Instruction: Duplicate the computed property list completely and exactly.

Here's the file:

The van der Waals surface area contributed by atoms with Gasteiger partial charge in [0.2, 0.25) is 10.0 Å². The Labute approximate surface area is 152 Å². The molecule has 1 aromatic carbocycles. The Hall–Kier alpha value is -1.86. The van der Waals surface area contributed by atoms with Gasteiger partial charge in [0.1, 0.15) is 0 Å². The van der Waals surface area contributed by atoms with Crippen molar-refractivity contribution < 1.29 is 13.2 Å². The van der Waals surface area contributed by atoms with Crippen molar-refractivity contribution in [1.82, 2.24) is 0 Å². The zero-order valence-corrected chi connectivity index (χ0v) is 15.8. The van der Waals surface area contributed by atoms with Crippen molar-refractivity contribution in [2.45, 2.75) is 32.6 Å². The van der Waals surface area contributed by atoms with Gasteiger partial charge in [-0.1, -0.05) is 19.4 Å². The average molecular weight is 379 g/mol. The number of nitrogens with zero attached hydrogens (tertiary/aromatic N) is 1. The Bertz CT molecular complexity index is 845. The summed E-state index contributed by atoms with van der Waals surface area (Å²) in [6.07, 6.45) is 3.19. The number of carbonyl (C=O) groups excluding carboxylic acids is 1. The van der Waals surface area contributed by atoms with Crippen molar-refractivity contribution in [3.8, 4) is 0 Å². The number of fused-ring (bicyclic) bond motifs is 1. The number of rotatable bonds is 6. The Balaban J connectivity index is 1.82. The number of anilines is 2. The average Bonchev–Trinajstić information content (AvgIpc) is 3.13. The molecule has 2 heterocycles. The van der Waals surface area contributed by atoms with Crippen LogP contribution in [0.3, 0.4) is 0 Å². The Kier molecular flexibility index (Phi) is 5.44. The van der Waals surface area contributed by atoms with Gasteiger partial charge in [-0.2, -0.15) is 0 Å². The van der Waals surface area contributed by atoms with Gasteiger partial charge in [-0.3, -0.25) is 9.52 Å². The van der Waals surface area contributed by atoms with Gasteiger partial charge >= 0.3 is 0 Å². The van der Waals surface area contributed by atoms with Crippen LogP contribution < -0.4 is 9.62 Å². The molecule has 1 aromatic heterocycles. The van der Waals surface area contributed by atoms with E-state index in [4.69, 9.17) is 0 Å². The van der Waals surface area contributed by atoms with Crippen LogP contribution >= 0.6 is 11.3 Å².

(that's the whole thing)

The van der Waals surface area contributed by atoms with Gasteiger partial charge in [0.2, 0.25) is 10.0 Å². The Labute approximate surface area is 152 Å². The molecule has 1 aromatic carbocycles. The Hall–Kier alpha value is -1.86. The van der Waals surface area contributed by atoms with Gasteiger partial charge in [0.1, 0.15) is 0 Å². The van der Waals surface area contributed by atoms with Crippen molar-refractivity contribution < 1.29 is 13.2 Å². The van der Waals surface area contributed by atoms with Crippen molar-refractivity contribution in [1.82, 2.24) is 0 Å². The zero-order valence-corrected chi connectivity index (χ0v) is 15.8. The van der Waals surface area contributed by atoms with Crippen molar-refractivity contribution in [2.45, 2.75) is 32.6 Å². The van der Waals surface area contributed by atoms with Gasteiger partial charge in [-0.1, -0.05) is 19.4 Å². The average molecular weight is 379 g/mol. The number of nitrogens with zero attached hydrogens (tertiary/aromatic N) is 1. The Bertz CT molecular complexity index is 845. The summed E-state index contributed by atoms with van der Waals surface area (Å²) in [6.07, 6.45) is 3.19. The number of carbonyl (C=O) groups excluding carboxylic acids is 1. The van der Waals surface area contributed by atoms with Crippen molar-refractivity contribution in [3.8, 4) is 0 Å². The number of fused-ring (bicyclic) bond motifs is 1. The number of rotatable bonds is 6. The Balaban J connectivity index is 1.82. The number of anilines is 2. The average Bonchev–Trinajstić information content (AvgIpc) is 3.13. The molecule has 2 heterocycles. The van der Waals surface area contributed by atoms with Crippen LogP contribution in [0.3, 0.4) is 0 Å². The Kier molecular flexibility index (Phi) is 5.44. The van der Waals surface area contributed by atoms with Gasteiger partial charge in [-0.2, -0.15) is 0 Å². The van der Waals surface area contributed by atoms with Gasteiger partial charge in [-0.3, -0.25) is 9.52 Å². The van der Waals surface area contributed by atoms with Gasteiger partial charge >= 0.3 is 0 Å². The van der Waals surface area contributed by atoms with Crippen LogP contribution < -0.4 is 9.62 Å². The molecule has 1 aromatic heterocycles. The van der Waals surface area contributed by atoms with E-state index in [4.69, 9.17) is 0 Å². The van der Waals surface area contributed by atoms with Crippen LogP contribution >= 0.6 is 11.3 Å².